In the course of my own research on Hamas over the last 10 years, multiple Israeli officials across multiple government agencies have confirmed the existence of a Hamas command center below the Shifa hospital. The group is believed to have constructed significant infrastructure well beneath the ground. This includes an operations room that effectively serves as the eyes and ears of Hamas across the Gaza Strip, with direct and secure lines to the Iranian regime, Hezbollah, other state patrons, and non-state partners.


Since the Hamas attack of October 7, Israel has warned that it plans to destroy all Hamas infrastructure in the Gaza Strip. In private conversations with former Israeli officials, I have heard Shifa mentioned multiple times. Nobody has stated that Israel is preparing to destroy the command center. But the implication is not hard to miss.


A ground invasion might lead to Israeli forces working to clear the compound, floor by floor, room by room. However, such a battle would put Israeli forces at a disadvantage. If given a choice, Israel would almost certainly elect to destroy the command center by air. This would, of course, mean additional misery for the beleaguered people of Gaza.


There is a legal term for what Hamas is doing. It is using the medical staff and patients as “human shields” to protect Hamas terrorists from lawful attack. Doing so is a war crime, prohibited by the international law of armed conflict.

The United Nations and governments worldwide have condemned the use of human shields. However, none of these actors have come forth yet to condemn Hamas for using al-Shifa as a military headquarters.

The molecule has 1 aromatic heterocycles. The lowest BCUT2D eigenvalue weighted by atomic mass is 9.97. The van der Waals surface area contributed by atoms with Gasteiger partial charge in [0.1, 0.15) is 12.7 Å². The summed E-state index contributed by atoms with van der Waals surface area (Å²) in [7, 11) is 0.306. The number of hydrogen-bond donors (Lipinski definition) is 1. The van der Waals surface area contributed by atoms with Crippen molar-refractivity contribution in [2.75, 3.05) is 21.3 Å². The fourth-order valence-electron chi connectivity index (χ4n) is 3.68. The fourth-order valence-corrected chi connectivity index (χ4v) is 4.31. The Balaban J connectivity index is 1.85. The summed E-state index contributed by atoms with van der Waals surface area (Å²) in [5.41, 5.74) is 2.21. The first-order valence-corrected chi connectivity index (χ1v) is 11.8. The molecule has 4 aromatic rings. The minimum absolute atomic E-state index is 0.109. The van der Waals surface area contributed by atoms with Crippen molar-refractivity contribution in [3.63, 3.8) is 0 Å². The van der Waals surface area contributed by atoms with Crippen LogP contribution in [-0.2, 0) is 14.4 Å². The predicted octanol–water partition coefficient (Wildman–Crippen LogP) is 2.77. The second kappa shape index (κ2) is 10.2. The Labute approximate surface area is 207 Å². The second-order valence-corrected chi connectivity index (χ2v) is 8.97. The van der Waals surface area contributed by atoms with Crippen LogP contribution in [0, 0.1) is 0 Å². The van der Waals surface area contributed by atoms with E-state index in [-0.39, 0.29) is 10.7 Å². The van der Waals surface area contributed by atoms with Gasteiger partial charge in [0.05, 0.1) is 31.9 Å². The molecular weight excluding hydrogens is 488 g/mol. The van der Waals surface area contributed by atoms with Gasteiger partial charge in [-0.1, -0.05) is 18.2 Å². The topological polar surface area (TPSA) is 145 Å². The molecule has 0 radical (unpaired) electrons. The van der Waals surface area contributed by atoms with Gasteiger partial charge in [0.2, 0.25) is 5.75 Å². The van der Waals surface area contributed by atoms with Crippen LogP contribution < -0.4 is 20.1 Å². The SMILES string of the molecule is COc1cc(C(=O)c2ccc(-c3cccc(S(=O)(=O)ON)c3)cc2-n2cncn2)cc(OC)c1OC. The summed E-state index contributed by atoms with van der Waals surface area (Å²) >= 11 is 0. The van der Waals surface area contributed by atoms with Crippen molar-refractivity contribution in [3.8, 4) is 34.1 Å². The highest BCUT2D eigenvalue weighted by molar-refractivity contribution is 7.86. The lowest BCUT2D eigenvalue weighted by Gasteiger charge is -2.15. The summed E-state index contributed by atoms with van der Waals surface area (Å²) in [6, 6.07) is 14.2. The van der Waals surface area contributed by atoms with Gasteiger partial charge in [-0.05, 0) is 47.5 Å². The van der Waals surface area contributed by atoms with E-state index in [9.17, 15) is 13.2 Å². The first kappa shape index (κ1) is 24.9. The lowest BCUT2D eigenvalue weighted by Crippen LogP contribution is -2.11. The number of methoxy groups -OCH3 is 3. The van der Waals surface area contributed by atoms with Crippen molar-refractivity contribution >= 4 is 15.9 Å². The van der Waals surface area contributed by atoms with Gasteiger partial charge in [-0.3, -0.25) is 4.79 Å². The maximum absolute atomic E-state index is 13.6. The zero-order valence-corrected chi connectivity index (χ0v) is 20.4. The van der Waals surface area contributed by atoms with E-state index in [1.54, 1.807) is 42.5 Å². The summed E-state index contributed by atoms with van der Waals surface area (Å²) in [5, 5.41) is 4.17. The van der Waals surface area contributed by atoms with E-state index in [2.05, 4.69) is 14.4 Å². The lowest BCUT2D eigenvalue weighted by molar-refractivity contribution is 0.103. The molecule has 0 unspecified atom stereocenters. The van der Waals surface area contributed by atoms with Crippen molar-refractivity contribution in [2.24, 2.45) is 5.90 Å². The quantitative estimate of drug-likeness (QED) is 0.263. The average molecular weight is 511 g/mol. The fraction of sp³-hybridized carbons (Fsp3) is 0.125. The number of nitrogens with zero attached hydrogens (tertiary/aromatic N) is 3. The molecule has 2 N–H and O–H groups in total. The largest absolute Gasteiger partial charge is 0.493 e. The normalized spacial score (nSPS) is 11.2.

The coming battle over Shifa promises to be intense. The Israeli, American, and other governments should reveal what is known about the Hamas presence there right now. Hamas must be pressured to vacate if tragedy is to be averted.






The Foundation for Defense of Democracies (FDD) is a Washington, DC-based nonpartisan 501(c)(3) research institute focusing on national security and foreign policy. FDD does not accept donations from any foreign governments.

FDD conducts in-depth research, produces accurate and timely analyses, identifies illicit activities, and provides policy options – all with the aim of strengthening U.S. national security and reducing or eliminating threats posed by adversaries and enemies of the United States and other free nations.

Founded shortly after the attacks of September 11, 2001, FDD conducts actionable research, prepared by experts and scholars from a variety of backgrounds – including government, intelligence, military, private sector, academia, and journalism. It brings proficiency in foreign languages, law, finance, technology, and other skills to its work.

FDD regularly provides open-source research and analyses to policymakers and the media. Since its founding, FDD has shared its expertise with the Bush, Obama, Trump, and Biden administrations and Congressional offices on a bi-partisan basis.